So what's he doing differently? The secret, it seems, may lie in the fact that he's improved his two-seam fastball and started mixing up his fastballs more often. Weaver's had two different fastballs for a while, but he didn't really mix them with much regularity. This season, thanks in part to the influence of Joel Pineiro, Weaver's changed course, with astounding results.

Let's combine both of his fastballs, shall we? Let's see how they've done:

2009: 86.5% contact rate
2010: 80.6% contact rate

With a more even mix between his standard fastball and his two-seamer, Weaver appears to be confusing the hitters. By confusing the hitters, he keeps them off-balance, and by keeping them off-balance, he gets them to miss. Weaver's never really been known for having much of a good fastball at all, but now that he's using them unpredictably, he's making both of them work.

The fastballs, of course, aren't the only contributing factor, here. Weaver's contact rate on his slider - a pitch he uses with great regularity - has also dropped from 71% to 60%. But then, it isn't hard to imagine that this might be due to the fastball mix as well. A slider is thrown with a fastball motion, and looks a lot like a fastball out of the hand. This would only serve to keep hitters even more off-balance, as they have to pick up the spin quickly and figure out which of three pitches Weaver is throwing. He's always had three such pitches, but now that he's throwing the third one more often, it's right there in the hitter's mind.

Jered Weaver tops out in the low 90s and spends a lot of his time hovering in the 87-89 range. He is much more finesse than power, and seldom if ever blows a hitter away. As such, Weaver stands as a shining example that there's more to pitching than stuff. It makes for an interesting comparison to the aforementioned Morrow. Brandon Morrow succeeds through brute force. Jered Weaver succeeds by throwing five different pitches and constantly keeping the hitter guessing. They are two very different approaches to two very similar strikeout rates, and each approach is equally valid.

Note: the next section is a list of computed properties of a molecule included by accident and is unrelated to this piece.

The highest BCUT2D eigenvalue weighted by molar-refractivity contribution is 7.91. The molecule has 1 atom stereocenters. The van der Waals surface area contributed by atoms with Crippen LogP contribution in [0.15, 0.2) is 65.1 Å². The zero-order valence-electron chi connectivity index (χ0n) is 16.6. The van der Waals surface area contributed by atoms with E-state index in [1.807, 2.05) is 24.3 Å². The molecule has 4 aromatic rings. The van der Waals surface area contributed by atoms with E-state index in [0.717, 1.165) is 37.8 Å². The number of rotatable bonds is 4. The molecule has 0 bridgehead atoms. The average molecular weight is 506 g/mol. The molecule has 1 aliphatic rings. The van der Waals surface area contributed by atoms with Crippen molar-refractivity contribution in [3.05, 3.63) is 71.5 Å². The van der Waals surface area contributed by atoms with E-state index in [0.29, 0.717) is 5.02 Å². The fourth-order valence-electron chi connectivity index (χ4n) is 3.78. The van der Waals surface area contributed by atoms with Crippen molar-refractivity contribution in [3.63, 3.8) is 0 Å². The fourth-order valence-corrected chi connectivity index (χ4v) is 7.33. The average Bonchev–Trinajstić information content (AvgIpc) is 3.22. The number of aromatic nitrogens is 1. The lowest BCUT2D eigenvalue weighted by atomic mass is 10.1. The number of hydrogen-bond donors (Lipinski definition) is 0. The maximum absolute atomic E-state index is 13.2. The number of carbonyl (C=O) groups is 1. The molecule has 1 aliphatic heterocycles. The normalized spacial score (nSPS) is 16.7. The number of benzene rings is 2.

3)      85.2%

The Kansas City Royals are seven games under .500. Which, obviously, isn't good, but it looks better when you consider that they were 11-23 in the middle of May. Ned Yost has somehow guided them to a 27-23 record since the dismissal of Trey Hillman, and with Billy Butler establishing himself while the farm system flourishes, dare I say that things in Kansas City might finally be looking up.

Unfortunately, there's one concern - Zack Greinke. Greinke hasn't quite been the guy he was a year ago. The guy he was a year ago, of course, won the Cy Young, so you can't expect a repeat performance, but Greinke has nevertheless taken a considerable fall.

As an unabashed and shameless contact rate fanboy, I just can't help myself. I led off by talking about Brandon Morrow's ability to miss bats. I followed that by talking about Jered Weaver's ability to miss bats. And now here I am, talking about Zack Greinke's ability to miss bats. And that ability seems to have gone away, at least relative to what he did a year ago. To the splits!

2009: 77.7% contact rate
2010: 85.2% contact rate

The league average contact rate, by the way, is about 81%. Last year, Greinke hung around with names like Ubaldo Jimenez and Clayton Kershaw. This year, he's in the company of guys like Kevin Millwood and Nate Robertson. It's not quite the same. Greinke's contact rate has climbed rather significantly, and his strikeout rate, in turn, has seen a precipitous drop.

Unlike with Weaver, this one I can't really explain. Greinke talked about some little mechanical adjustments he made prior to a 12-strikeout game in June, but even since then, his contact rate has still been below average. Hitters continue to put the bat on the ball more often than they did a year ago, and the year before, and the year before that.

Now, it's important to remember that, even with this contact issue, Greinke remains a damn fine starting pitcher. He still gets his strikeouts. His walk rate is the lowest it's been since he was a rookie. Zack Greinke is in no way, shape or form a problem, as he's still one of the more effective arms in the American League.

But it always raises eyebrows when a guy sees this kind of dropoff. It makes you wonder what's up. It makes you wonder whether it's going to continue, whether it's going to worsen, and how the pitcher's going to adjust. Greinke's a smart pitcher, and he's clearly figured out a way to get by even with more frequent contact, but the pitcher he was a year ago was out of this world, and I want to see that guy again. Or at least something close.